• A release in which you are the released party
    • A payment plan agreed upon by person or entity claiming damages and yourself,
    • Proof that the other party’s insurance paid for your damages or
    • A certified copy of a judgment of non liability

In addition, unless you were insured at the time of the accident, you will need to file an SR-22 and pay a $50.00 reinstatement fee in order to have your license reinstated.

  • An unsatisfied judgment suspension

    If

    • You have been involved in an accident,
    • Are the owner of a vehicle involved in an accdent, or
    • The parent, guardian or spouse of someone involved in an accident


You may be required to make restitution to the other party or parties.  If you fail to do so, the other party or parties.  If you fail to make restitution they may petition the court to render a judgment against you.  If the court rules in their favor, you have 30 days to appeal the ruling. Following that you have 60 days to satisfy the judgment.  If you fail to satisfy the judgment in that 90 day period; the court will send a certified copy of the judgment to the Department of Motor Vehicles, who will suspend your license.

In order to have your license reinstated, you will have to show proof that the judgment has been satisfied by providing a certified copy from the court that either

  • A release in which you are the released party or
    • A payment plan agreed upon by person or entity claiming damages and yourself


has been filed with the court.  In addition, you must file an SR-22 and pay a $50.00 reinstatement fee.

  • A default in payment / unsatisfied judgment suspension.

    If you have failed to make payments per the terms of a payment plan, you will be considered in default and as a result, your license will be suspended.  In order to have your license reinstated, you will need to provide some combination of

    • A release in which you are the released party,
    • A payment plan agreed upon by person or entity claiming damages and yourself, and
    • A security deposit with the DMV in the form of cash, a cashier’s check or money order.  The amount required will be on the Notice of Suspension

In addition, you must file an SR-22 and pay a $50.00 reinstatement fee.

You would also need an SR-22 if you are issued

  • An Employment Drive Permit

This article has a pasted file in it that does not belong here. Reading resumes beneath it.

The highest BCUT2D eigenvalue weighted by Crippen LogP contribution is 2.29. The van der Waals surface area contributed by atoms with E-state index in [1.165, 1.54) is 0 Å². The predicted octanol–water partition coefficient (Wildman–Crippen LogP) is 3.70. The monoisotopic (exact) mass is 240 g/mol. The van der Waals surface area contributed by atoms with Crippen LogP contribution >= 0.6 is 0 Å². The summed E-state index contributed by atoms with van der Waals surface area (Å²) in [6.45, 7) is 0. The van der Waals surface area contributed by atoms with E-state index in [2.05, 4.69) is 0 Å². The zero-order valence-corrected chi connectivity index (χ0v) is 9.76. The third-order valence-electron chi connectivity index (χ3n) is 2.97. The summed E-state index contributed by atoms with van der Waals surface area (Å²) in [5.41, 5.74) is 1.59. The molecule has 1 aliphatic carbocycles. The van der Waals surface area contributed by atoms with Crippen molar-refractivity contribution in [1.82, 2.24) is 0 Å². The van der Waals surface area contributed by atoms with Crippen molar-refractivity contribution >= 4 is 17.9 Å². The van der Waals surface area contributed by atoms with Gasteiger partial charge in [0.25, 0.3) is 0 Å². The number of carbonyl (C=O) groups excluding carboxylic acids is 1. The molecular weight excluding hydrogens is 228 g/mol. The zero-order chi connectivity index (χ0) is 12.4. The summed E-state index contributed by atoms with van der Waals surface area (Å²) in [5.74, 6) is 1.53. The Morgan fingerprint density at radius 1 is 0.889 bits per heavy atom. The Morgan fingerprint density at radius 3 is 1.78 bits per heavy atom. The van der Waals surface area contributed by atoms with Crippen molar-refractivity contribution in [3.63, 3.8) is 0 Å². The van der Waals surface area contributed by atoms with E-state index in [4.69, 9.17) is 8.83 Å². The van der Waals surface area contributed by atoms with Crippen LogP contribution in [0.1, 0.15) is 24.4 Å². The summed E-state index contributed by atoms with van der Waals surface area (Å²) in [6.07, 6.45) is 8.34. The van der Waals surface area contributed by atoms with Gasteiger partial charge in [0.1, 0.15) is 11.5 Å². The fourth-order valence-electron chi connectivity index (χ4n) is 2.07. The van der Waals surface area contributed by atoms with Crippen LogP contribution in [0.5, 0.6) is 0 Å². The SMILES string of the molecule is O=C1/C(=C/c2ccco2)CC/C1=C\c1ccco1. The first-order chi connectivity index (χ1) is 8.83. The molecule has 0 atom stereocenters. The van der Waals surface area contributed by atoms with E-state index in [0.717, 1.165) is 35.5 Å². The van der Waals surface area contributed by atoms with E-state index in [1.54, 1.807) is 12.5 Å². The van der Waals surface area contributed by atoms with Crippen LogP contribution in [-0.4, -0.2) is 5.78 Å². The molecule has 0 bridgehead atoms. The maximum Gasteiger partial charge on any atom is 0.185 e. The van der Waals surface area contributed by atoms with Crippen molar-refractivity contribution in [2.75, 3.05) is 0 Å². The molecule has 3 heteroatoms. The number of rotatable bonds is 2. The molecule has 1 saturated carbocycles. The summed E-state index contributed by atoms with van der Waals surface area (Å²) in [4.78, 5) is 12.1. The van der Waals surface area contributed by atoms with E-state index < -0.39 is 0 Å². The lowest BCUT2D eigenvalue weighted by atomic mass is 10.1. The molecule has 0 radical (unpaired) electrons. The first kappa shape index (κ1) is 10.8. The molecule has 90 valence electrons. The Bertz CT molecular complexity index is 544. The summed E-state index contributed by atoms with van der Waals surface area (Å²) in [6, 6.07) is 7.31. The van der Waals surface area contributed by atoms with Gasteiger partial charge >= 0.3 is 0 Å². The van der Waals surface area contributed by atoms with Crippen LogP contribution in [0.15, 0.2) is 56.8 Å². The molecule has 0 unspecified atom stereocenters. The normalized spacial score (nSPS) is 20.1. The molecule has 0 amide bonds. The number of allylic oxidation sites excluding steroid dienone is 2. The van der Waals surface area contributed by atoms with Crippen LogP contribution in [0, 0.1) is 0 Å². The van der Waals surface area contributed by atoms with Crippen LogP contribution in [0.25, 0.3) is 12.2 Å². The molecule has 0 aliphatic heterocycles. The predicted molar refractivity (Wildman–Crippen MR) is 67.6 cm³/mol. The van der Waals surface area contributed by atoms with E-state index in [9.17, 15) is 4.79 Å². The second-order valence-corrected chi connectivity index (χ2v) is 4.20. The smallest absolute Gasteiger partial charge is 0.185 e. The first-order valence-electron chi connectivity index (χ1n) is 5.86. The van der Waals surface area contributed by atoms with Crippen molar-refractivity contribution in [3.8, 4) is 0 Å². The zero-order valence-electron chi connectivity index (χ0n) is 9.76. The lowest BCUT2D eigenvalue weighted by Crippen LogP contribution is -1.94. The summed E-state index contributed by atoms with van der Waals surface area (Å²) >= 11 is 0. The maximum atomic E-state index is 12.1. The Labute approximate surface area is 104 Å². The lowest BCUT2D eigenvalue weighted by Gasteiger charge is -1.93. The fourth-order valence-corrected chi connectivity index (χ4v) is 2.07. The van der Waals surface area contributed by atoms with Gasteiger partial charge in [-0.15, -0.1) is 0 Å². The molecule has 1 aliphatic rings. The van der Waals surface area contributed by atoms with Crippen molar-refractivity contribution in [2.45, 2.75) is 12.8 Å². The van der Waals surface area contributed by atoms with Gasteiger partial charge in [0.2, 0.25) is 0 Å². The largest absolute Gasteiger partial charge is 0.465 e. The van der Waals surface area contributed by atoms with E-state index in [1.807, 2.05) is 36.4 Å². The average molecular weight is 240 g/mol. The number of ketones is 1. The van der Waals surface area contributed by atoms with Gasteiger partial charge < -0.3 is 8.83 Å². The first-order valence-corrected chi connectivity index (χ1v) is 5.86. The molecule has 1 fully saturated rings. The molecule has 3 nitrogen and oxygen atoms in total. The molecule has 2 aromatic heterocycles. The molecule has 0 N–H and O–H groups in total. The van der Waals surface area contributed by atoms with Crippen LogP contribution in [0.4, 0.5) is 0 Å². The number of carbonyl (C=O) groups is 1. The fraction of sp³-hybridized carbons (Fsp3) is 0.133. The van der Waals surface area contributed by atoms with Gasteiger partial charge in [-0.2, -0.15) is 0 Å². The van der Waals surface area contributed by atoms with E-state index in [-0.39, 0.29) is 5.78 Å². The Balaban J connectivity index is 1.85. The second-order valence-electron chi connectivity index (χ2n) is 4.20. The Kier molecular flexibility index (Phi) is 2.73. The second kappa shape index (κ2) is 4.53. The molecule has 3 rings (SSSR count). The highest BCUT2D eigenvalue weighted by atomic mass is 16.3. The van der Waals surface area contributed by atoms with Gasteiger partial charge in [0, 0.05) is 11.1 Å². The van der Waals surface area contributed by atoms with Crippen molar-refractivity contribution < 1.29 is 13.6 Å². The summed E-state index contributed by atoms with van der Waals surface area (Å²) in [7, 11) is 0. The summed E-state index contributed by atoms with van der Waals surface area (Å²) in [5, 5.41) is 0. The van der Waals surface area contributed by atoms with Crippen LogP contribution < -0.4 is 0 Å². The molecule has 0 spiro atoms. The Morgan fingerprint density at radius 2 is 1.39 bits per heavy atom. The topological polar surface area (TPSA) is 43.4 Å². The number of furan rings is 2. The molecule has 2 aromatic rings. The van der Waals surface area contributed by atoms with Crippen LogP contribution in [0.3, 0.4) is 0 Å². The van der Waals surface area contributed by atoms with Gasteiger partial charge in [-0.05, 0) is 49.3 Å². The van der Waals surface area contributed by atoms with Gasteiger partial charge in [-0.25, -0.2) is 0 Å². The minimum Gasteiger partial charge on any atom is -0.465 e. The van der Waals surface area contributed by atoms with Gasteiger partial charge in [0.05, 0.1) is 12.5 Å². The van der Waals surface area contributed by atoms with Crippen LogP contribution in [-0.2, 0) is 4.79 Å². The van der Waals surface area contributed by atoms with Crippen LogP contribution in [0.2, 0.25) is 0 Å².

If you license has been suspended or revoked due to an

    • Excess point violation, or
    • Failure to pay child support


You may be eligible to have an Employment Drive Permit.  It will allow you to drive to and from work and within the course and scope of your employment.  It will only be issued to those who can produce a certification that driving is required as part of their employment and that there is no reasonable alternative means of transportation. To obtain an Employment Drive Permit you must;

  • Fill out an application
    • Surrender your driver’s license
    • File an SR-22
    • In the case of an Excess Point Violation, Complete a Driver Improvement Course approved by the Department of Motor Vehicles
    • Meet any other requirements imposed on you, and
    • Pay a $45.00 fee.
  • An Ignition Interlock Permit.

    An Ignition Interlock Permit may be issued in lieu of an Administrative License Revocation related to being cited for Driving Under the Influence.  You will be required to have an Ignition Interlock device installed in your vehicle and provide a Certification of Installation.

    An ignition interlock device requires that the driver breathe into a breathalyzer before they start their car.  The breathalyzer will then test for alcohol consumption and prevent the car from being started should the driver be intoxicated.  In addition, the ignition interlock device will request a breath sample at random intervals while the driver is operating the car.  One thing it won’t do is shut the car off while you are driving should you be intoxicated.

    There is a fee for installation and purchase of the device as well as for maintenance.  These vary, so you may want to shop for the best deal.

    In addition, you will need to:

    • Either apply for an Ignition Interlock Permit or produce a certified copy of a court order in which permits an Igntion Interlock Permit to be issued to you
    • Surrender your driver’s license
    • File an SR-22
    • Meet any other requirements specified and
    • Pay a $49.50 fee.

  • A Medical Hardship Permit

    If you have received a point suspension, you may be eligible to receive a Medical Hardship Permit will allow you drive from home or a place of employment to a clinic, hospital or similar facility for a period of 90 days.  Upon expiration, it may be renewed.  To obtain a Medical Hardship Permit you must;

    • Fill out an application
    • Surrender your driver’s license
    • File an SR-22
    • In the case of an Excess Point Violation, Complete a Driver Improvement Course approved by the Department of Motor Vehicles
    • Meet any other requirements imposed on you, and
    • Pay a $45.00 fee.

In summary, If you have had your driver license suspended or revoked, you will need and SR – 22.  In addition, there will be several steps you need to take in order to partially have your driving privilege restored so that you may be able to drive again even after you have been sanctioned.